< Tank Landing Ship LST

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USS LST-783


International Radio Call Sign:
November - Golf - Xray - India
NGXI
Awards, Citations and Campaign Ribbons


Precedence of awards is from top to bottom, left to right
Top Row - Combat Action Ribbon (retroactive, Iwo Jima) China Service Medal (extended) - American Campaign Medal
Bottom Row - Asiatic-Pacific Campaign Medal (1) - World War II Victory Medal - Navy Occupation Service Medal (with Asia clasp)


LST-542 Class Tank Landing Ship:
  • Laid down, 14 May 1944, at Dravo Corp., Pittsburgh, PA.
  • Launched, 11 July 1944
  • Commissioned USS LST-783, 14 August 1944, LT. Jack F. McAllister, USNR, in command
  • During World Way II USS LST-783 was assigned to the Asiatic-Pacific Theater:
    LST Flotilla Thirteen, CAPT. J.G. Sampson USN (22);
    LST Group Thirty-Nine, CDR. B. T. Zelenka USN (24);
    LST Division Seventy-Eight and participated in the following campaign:

    Asiatic-Pacific Campaigns
    Campaign and Dates
    Iwo Jima operation
    Assault and occupation of Iwo Jima 5 to 16 March 1945

  • Following World War II USS LST-783 was assigned to Occupation and China service in the Far East for the following periods:

    Navy Occupation Service Medal

    China Service Medal (extended)
    13 September 1945 to 16 March 194613 September 1945 to 16 March 1946

  • Decommissioned, 22 August 1946
  • Laid up in Reserve
  • Struck from the Naval Register, 16 June 1950
  • Final Disposition, sold for scrapping, 27 June 1950, to Northern Metal Co., Philadelphia, PA.
  • USS LST-783 earned one battle star for World War II service
    Specifications:
    Displacement
    1,625 t.(lt)
    4,080 t.(fl) (sea-going draft w/1675 ton load)
    2,366 t. (beaching displacement)
    Length 328' o.a.
    Beam 50'
    Draft
    light 2' 4" fwd, 7' 6" aft
    sea-going 8' 3" fwd, 14' 1" aft
    landing 3' 11" fwd, 9' 10" aft (landing w/500 ton load)
    limiting 11' 2"
    maximum navigation 14' 1"
    Speed 11.6 kts. (trial)
    Endurance 24,000 miles @ 9kts. while displacing 3960 tons
    Complement
    13 officers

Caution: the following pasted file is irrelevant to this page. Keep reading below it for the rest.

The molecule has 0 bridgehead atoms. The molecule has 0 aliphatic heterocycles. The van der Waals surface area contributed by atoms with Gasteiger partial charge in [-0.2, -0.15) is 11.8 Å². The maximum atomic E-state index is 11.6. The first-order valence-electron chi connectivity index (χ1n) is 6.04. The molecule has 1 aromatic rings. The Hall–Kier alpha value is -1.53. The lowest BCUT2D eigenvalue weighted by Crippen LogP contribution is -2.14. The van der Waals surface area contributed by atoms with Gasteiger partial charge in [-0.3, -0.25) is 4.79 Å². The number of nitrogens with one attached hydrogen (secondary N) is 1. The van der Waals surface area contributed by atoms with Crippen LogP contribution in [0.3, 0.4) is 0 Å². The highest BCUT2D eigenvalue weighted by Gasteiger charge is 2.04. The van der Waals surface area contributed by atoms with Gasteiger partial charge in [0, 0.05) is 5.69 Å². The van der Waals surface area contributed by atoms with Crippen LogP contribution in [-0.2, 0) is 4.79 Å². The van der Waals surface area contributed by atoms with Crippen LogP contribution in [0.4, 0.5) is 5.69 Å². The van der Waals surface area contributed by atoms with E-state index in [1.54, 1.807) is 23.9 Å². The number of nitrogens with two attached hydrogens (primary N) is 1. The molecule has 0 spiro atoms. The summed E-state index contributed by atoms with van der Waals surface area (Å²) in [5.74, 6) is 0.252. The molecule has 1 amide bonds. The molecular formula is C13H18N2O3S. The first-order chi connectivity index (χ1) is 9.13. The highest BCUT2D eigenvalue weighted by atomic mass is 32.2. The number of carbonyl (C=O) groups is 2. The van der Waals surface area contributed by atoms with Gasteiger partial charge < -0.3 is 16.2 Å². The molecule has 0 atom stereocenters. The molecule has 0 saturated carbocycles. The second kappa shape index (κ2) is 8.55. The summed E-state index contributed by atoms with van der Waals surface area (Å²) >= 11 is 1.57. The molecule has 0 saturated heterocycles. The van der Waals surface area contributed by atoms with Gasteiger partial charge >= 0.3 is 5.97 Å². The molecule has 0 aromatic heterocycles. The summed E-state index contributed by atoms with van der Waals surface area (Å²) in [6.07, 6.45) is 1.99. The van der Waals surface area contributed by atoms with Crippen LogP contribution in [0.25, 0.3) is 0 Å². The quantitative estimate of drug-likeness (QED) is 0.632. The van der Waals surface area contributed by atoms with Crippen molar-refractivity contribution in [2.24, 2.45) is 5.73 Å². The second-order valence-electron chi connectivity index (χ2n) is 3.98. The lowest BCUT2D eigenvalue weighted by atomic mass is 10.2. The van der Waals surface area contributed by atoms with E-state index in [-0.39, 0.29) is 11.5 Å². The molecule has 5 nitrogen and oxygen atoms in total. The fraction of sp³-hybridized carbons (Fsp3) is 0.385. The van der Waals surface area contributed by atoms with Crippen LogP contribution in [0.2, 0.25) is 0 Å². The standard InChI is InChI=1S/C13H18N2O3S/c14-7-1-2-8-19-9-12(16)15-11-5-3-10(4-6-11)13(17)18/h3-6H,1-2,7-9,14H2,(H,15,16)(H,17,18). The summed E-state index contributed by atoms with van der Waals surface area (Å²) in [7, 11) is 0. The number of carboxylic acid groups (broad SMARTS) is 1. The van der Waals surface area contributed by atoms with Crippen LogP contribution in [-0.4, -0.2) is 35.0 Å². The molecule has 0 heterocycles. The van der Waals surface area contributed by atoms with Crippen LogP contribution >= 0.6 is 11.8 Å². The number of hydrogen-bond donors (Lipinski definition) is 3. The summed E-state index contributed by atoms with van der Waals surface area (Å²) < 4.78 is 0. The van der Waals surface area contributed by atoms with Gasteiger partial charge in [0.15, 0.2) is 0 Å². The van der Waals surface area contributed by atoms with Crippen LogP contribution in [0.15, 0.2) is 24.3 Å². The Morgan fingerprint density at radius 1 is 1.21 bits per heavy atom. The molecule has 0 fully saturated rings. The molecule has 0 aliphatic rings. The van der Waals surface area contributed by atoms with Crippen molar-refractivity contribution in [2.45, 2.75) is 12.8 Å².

104 enlisted
    Troop Accommodations
    16 officers
    147 enlisted
    Boats 2 LCVP
    Cargo Capacity (varied with mission - payloads between 1600 and 1900 tons)
    Typical loads
    One Landing Craft Tank (LCT), tanks, wheeled and tracked vehicles, artillery, construction equipment and military supplies. A ramp or elevator forward allowed vehicles access to tank deck from main deck
    Additional capacity included sectional pontoons carried on each side of vessel amidships, to either build Rhino Barges or use as causeways. Married to the bow ramp, the causeways would enabled payloads to be delivered ashore from deeper water or where a beachhead would not allow the vessel to be grounded forward after ballasting
    Armament (varied with availability when each vessel was outfitted. Retro-fitting was accomplished throughout WWII. The ultimate armament design for United States vessels was
    2 - Twin 40MM gun mounts w/Mk. 51 directors
    4 - Single 40MM gun mounts
    12 single 20MM gun mounts
    Fuel Capacity
    Diesel 4,300 Bbls
    Propulsion
    two General Motors 12-567A, 900hp Diesel engines
    single Falk Main Reduction Gears
    three Diesel-drive 100Kw 230V D.C. Ship's Service Generators
    two propellers, 1,700shp
    twin rudders

    Click On Image
    For Full Size Image
    Size Image Description Contributed
    By
    LST-783 64k USS LST-783 beached at Guam, Summer 1945 Gaylord Humble, crew member S/2c/2c, 20 Apr. 44 to 23 Jan. 46
    LCT-1041 1141k LCT-785 and LCT-1041 unload "Dukws" on D-Day, 15 August 1944, during the Allied invasion of southern France.
    US National Archives photo # III-SC 192908 a US Army Signal Corps. photo now in the collections of the US National Archives.
    Dave Kerr
    LCT-560 77k From right to left: the port side of USS LST-783 the remains of LCT-1414, LCT-560, LCT-891 and LCT-785 on the beach at Gushikawa, Chimu Wan, Okinawa, after the fire and explosion aboard LCT-560 on 2 January 1946. See below National Archive documents for explanation. Joey Kelly
    LCT-560 289k Finding of Facts pertinent to the 2 January 1946 fire and explosion at Gushikawa, Chimu Wan, Okinawa of LCT-1414, LCT-560, LCT-891 and LCT-785.
    US Navy document from the collections of the US National Archives.
    Joey Kelly
    LCT-560 316k Causality list pertinent to the 2 January 1946 fire and explosion at Gushikawa, Chimu Wan, Okinawa of LCT-1414, LCT-560, LCT-891 and LCT-785. This list also includes casualties from nearby LSTs USS LST-783 and USS LST-926
    US Navy letter from Commander NOB Okinawa to CINCPAC, dated 7 January 1946 now in the collections of the US National Archives.
    Joey Kelly
    LST-783 23k The future world famous circus clown Emmett Kelly Jr. standing on the ramp of USS LST-783 while beached, date and location unknown. Tommy Trampp

    USS LST-783
    Dictionary of American Naval Fighting Ships (DANFS)
    Commanding Officers
    01LT. McAllister, Jack K., USNR14 August 1944 - November 1945
    02LTjg. Simmons Jr., George H., USNRNovember 1945 - March 1946
    03LT. Walker, Robert G., USNRMarch 1946 - 22 August 1946
    Courtesy Wolfgang Hechler and Ron Reeves

    Crew Contact And Reunion Information
    U.S. Navy Memorial Foundation - Navy Log

    Additional Resources and Web Sites of Interest
    The USS LST Ship Memorial
    LST Home Port
    State LST Chapters
    United States LST Association
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    This page is created and maintained by Gary P. Priolo
    All pages copyright NavSource Naval History
    Last Updated 12 June 2015